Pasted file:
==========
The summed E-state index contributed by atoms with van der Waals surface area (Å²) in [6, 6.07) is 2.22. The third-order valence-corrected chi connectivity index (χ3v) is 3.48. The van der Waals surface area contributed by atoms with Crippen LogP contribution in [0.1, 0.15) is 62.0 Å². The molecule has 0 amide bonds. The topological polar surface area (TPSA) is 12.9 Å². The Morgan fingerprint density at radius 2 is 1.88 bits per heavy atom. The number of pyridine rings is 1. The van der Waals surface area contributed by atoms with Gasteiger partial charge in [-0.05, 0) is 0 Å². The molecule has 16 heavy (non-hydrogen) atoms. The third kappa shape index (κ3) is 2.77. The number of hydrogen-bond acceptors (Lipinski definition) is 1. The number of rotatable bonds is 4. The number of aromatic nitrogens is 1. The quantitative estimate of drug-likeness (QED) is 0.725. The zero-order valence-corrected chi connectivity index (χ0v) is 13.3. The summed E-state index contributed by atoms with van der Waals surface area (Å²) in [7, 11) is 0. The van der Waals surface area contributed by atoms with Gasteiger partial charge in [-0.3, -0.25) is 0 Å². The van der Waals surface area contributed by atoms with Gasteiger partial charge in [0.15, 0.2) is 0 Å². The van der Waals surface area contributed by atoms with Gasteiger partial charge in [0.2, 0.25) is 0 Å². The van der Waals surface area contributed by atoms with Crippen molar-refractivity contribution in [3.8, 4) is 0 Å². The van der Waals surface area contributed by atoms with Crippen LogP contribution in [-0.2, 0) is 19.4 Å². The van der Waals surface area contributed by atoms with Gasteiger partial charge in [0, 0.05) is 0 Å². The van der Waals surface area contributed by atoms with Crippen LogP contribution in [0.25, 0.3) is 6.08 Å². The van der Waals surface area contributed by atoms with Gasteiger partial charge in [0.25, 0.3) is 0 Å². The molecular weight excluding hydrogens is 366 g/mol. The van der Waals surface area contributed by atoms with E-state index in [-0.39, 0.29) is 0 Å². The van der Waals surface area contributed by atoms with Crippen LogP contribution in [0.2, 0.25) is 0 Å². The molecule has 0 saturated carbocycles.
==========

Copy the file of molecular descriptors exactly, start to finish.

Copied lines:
The summed E-state index contributed by atoms with van der Waals surface area (Å²) in [6, 6.07) is 2.22. The third-order valence-corrected chi connectivity index (χ3v) is 3.48. The van der Waals surface area contributed by atoms with Crippen LogP contribution in [0.1, 0.15) is 62.0 Å². The molecule has 0 amide bonds. The topological polar surface area (TPSA) is 12.9 Å². The Morgan fingerprint density at radius 2 is 1.88 bits per heavy atom. The number of pyridine rings is 1. The van der Waals surface area contributed by atoms with Gasteiger partial charge in [-0.05, 0) is 0 Å². The molecule has 16 heavy (non-hydrogen) atoms. The third kappa shape index (κ3) is 2.77. The number of hydrogen-bond acceptors (Lipinski definition) is 1. The number of rotatable bonds is 4. The number of aromatic nitrogens is 1. The quantitative estimate of drug-likeness (QED) is 0.725. The zero-order valence-corrected chi connectivity index (χ0v) is 13.3. The summed E-state index contributed by atoms with van der Waals surface area (Å²) in [7, 11) is 0. The van der Waals surface area contributed by atoms with Gasteiger partial charge in [-0.3, -0.25) is 0 Å². The van der Waals surface area contributed by atoms with Gasteiger partial charge in [0.15, 0.2) is 0 Å². The van der Waals surface area contributed by atoms with Gasteiger partial charge in [0.2, 0.25) is 0 Å². The van der Waals surface area contributed by atoms with Crippen molar-refractivity contribution in [3.8, 4) is 0 Å². The van der Waals surface area contributed by atoms with Crippen LogP contribution in [-0.2, 0) is 19.4 Å². The van der Waals surface area contributed by atoms with Gasteiger partial charge in [0, 0.05) is 0 Å². The van der Waals surface area contributed by atoms with Crippen LogP contribution in [0.25, 0.3) is 6.08 Å². The van der Waals surface area contributed by atoms with Gasteiger partial charge in [0.25, 0.3) is 0 Å². The molecular weight excluding hydrogens is 366 g/mol. The van der Waals surface area contributed by atoms with E-state index in [-0.39, 0.29) is 0 Å². The van der Waals surface area contributed by atoms with Crippen LogP contribution in [0.2, 0.25) is 0 Å². The molecule has 0 saturated carbocycles.